Tourism Minister Martinus van Schalkwyk says that the industry is on the cusp of revolutionary changes over the next few years. He was speaking at the fifth annual Ubuntu Awards in New York, recognizing outstanding trade partners in leisure and business travel to South Africa but also celebrating the country’s 20th year of democracy.
The gala event also honoured actor – activists Alfre Woodard and Blair Underwood as founding members of the Artists for a New South Africa – an organization formed in 1989 to galvanize public opinion and raise funds to demolish apartheid and assist the country during its transition.
It was an event to honour those trade partners who have been telling South Africa’s good story for the last 20 years. In 1994 the country had 3 million arrivals, last year 13 million, and ten million of those were tourists.
“For this market in terms of the expansion of product, we were known as a Safari destination. Now we are known as a destination for lifestyle products, adventure tourism, good 20 years for us,” says Van Schalkwyk.
US Trade partners were honoured as top producers in various categories and those offering best value for money packages to the country.
But the recent Malaysian Airlines tragedy was not ignored. “Aviation in future will be driven by not outdated technology, it should be driven by the latest technology, no longer outdates radar but the latest GPS technology so that we know every second of the day where who is in our industry traveling, when they trust us with their safety,” says the minister.
On a day when the image and legacy of former President Nelson Mandela loomed large, there were musical tributes by the evergreen Jonathan Butler.
The Friends of South Africa Award went to ANSA for recognizing the role artists could play in fighting apartheid and subsequently for work in combating HIV and Aids in the country.
Blair Underwood of 1980s legal drama LA Law fame accepted the award. “Never do you do things in service of others for rewards; you do it because it’s the right thing to do,” says Underwood.
The Emmy award-winning Oscar nominated Alfre Woodard says their organization was able to play a small part in the country’s history.
“The demands have been great but the rewards have been much greater. We have been blessed to have witness many miraculous moments, to see Madiba walk out of prison free and unbowed, to watch people of every colour and creed and tongue together in long lines casting their votes, to witness a land once enslaved and isolated by apartheid, rise up and adopt the world’s most progressive constitution, to watch gardens grow in shanty towns where residents once feared relocation by the bulldozer, to watch women, men and children, once denied their rights living as free and equal partners,”says the Woodard.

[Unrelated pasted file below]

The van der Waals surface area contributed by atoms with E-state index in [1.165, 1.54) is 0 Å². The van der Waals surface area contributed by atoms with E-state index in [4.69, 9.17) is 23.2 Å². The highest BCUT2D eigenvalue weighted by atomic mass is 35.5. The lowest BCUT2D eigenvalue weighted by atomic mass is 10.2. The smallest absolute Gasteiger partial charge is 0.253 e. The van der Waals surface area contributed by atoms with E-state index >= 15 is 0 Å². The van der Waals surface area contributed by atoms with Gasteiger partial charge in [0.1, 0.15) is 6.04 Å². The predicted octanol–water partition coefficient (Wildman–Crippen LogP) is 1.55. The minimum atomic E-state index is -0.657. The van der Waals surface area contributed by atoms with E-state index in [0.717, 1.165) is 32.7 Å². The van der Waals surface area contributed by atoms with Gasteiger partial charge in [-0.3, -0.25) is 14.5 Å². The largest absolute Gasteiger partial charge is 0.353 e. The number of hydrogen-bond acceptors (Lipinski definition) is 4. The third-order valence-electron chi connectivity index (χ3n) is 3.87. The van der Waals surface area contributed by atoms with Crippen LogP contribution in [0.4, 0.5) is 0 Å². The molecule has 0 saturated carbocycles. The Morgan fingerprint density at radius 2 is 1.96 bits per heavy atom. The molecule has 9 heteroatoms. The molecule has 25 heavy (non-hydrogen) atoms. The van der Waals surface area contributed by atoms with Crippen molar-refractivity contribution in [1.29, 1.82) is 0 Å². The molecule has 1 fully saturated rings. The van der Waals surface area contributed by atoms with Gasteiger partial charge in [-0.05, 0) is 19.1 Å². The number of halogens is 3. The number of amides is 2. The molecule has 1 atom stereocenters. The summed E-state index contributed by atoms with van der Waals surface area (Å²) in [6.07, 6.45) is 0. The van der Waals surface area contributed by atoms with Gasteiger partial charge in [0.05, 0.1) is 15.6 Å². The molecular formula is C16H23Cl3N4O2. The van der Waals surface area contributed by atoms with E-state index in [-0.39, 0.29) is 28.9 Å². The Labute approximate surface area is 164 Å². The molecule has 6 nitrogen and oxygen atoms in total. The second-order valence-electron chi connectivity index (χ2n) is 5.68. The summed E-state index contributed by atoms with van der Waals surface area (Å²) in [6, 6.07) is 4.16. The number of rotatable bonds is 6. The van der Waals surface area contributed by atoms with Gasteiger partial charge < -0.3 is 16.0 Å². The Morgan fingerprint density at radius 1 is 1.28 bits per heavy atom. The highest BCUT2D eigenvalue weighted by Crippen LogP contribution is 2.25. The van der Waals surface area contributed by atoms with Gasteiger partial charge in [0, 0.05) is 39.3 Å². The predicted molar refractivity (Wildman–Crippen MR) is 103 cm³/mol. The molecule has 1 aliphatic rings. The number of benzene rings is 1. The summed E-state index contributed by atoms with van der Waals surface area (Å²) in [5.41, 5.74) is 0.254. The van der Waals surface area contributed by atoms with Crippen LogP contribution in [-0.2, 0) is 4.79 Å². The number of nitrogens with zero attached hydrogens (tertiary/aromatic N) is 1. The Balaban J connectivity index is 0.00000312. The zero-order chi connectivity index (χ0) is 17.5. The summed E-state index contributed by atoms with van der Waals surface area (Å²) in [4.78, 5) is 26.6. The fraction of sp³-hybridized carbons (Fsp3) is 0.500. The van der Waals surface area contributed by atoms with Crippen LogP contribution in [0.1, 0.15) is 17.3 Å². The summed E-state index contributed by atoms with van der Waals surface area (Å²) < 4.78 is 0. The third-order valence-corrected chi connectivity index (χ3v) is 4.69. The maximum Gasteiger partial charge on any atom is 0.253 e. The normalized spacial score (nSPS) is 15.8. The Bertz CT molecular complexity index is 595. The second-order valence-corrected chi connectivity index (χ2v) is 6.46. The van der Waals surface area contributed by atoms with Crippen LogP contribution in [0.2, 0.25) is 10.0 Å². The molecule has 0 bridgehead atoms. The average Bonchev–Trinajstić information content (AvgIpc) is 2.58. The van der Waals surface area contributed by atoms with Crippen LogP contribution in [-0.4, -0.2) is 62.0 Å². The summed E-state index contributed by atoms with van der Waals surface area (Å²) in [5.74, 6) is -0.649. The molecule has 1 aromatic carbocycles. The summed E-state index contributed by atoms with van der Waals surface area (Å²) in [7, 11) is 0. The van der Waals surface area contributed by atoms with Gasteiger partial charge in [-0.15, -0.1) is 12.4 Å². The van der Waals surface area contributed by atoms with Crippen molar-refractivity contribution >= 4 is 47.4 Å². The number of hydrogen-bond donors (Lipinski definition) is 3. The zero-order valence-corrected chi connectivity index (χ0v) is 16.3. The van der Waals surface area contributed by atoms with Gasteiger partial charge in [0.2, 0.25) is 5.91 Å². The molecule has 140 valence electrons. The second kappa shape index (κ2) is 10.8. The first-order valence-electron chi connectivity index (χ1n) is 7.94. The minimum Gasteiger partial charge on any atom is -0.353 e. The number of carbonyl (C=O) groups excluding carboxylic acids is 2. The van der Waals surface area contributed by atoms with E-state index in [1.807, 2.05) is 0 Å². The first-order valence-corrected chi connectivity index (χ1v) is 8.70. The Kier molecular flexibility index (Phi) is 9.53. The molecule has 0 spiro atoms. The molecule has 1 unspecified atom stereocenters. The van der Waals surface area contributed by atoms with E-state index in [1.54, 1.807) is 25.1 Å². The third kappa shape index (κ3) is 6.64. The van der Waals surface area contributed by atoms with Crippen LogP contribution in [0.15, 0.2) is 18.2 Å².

Speaking privately to SABC News, Alfre opened up a bit more about her shifting perspective on South Africa after Madiba’s release in 1990. “That’s when everybody started coming to SA and they saw it and they went…ooooh…. you can’t believe it! God just took the wrapper off this place, and you have to go. And once you arrived, the people are like ok.
“The people on the land are the most amazing draw to me and our Madiba from the beginning looked across at us. Yes, we would look up and he would say look across to me and he inspired and demanded of you what was best and right in a moment. Yes with humour, loving to celebrate and party but for all of us he was not an icon. It’s great that the world and history will record him, but all of us who touched him including people in this room, that know that he was a great brother, he was a great partner,” Woodard explains.
SA Tourism continues to recognize the United States as a key market for continued growth. And, as our correspondent reports, with some of Hollywood’s biggest stars in their corner, it’s a prospect that will surely gain that much more traction.